Place Your Bets Now About The Power Efficiency Of The Radeon RX 480 On Linux
Written by Michael Larabel in Radeon on 26 June 2016 at 02:07 PM EDT. 71 Comments
With doing a lot of tests for next week's Radeon RX 480 Linux review, here are the numbers of some current AMD Radeon and NVIDIA GeForce graphics cards (obviously excluding the RX 480 that's still under NDA) under Linux with the performance-per-Watt.

On Saturday I posted some fresh NVIDIA performance-per-dollar Linux benchmarks for those wondering what the RX 480 will be going up against under Linux. Today are some performance-per-Watt figures in a similar manner with my GeForce Maxwell and Pascal cards along with a few pre-Pascal AMD GPUs.

For this fun power efficiency comparison were the GTX 950, GTX 960, GTX 970, GTX 980, GTX 980 Ti, GTX 1070, and GTX 1080 on the green side. On the AMD side was the Radeon R9 285 and Radeon R9 Fury. In The RX 480 Linux review on the 29th will be more red comparison points plus new AMDGPU-PRO results to complement the current open-source Mesa numbers.

Here are some of the current NVIDIA/AMD cards with OpenGL tests under Linux showing their relative performance-per-Watt:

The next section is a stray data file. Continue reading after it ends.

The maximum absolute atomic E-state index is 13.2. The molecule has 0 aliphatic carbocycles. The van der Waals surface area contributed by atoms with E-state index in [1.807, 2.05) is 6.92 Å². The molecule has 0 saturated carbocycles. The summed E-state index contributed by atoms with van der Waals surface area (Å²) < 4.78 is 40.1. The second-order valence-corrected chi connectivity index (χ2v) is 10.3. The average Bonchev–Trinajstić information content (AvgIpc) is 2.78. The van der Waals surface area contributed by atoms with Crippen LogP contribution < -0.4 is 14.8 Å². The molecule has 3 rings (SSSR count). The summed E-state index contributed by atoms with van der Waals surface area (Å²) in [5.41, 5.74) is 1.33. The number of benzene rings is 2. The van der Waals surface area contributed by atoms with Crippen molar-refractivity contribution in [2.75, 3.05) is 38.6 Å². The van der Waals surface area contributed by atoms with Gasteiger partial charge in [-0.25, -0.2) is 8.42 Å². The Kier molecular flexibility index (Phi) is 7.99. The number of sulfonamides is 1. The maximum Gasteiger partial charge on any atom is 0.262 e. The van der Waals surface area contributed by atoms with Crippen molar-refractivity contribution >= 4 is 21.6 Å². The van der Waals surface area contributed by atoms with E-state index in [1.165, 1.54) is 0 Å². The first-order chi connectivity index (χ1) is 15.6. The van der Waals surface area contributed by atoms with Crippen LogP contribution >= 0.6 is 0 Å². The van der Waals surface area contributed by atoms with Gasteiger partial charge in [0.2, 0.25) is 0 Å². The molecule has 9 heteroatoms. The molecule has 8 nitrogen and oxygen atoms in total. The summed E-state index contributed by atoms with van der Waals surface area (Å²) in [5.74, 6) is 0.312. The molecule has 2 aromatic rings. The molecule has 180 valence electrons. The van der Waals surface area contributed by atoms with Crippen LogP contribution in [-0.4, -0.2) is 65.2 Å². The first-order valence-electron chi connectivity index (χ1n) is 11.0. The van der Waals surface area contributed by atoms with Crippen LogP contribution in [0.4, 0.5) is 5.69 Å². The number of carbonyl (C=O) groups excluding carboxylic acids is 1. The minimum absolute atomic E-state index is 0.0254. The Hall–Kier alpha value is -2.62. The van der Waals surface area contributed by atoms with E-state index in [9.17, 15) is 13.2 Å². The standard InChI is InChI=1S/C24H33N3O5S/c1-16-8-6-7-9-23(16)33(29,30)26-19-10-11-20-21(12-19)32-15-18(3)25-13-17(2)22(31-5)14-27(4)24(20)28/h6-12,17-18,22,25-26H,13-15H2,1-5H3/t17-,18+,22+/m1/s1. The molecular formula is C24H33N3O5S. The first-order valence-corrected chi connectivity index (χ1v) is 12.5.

If you want to see the raw performance numbers and raw AC power usage data, visit this result file.

Here's also the GPU core temperatures during these benchmarks...

And the overall AC system power consumption. Again, if you are looking to kill some time while waiting for the Radeon RX 480 Linux results to be made public on launch day, head on over to If you have any guesses where the RX 480 will compare under Linux with the power efficiency, feel free to share your guesses by commenting on this article in our forums.
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Michael Larabel is the principal author of and founded the site in 2004 with a focus on enriching the Linux hardware experience. Michael has written more than 20,000 articles covering the state of Linux hardware support, Linux performance, graphics drivers, and other topics. Michael is also the lead developer of the Phoronix Test Suite, Phoromatic, and automated benchmarking software. He can be followed via Twitter or contacted via

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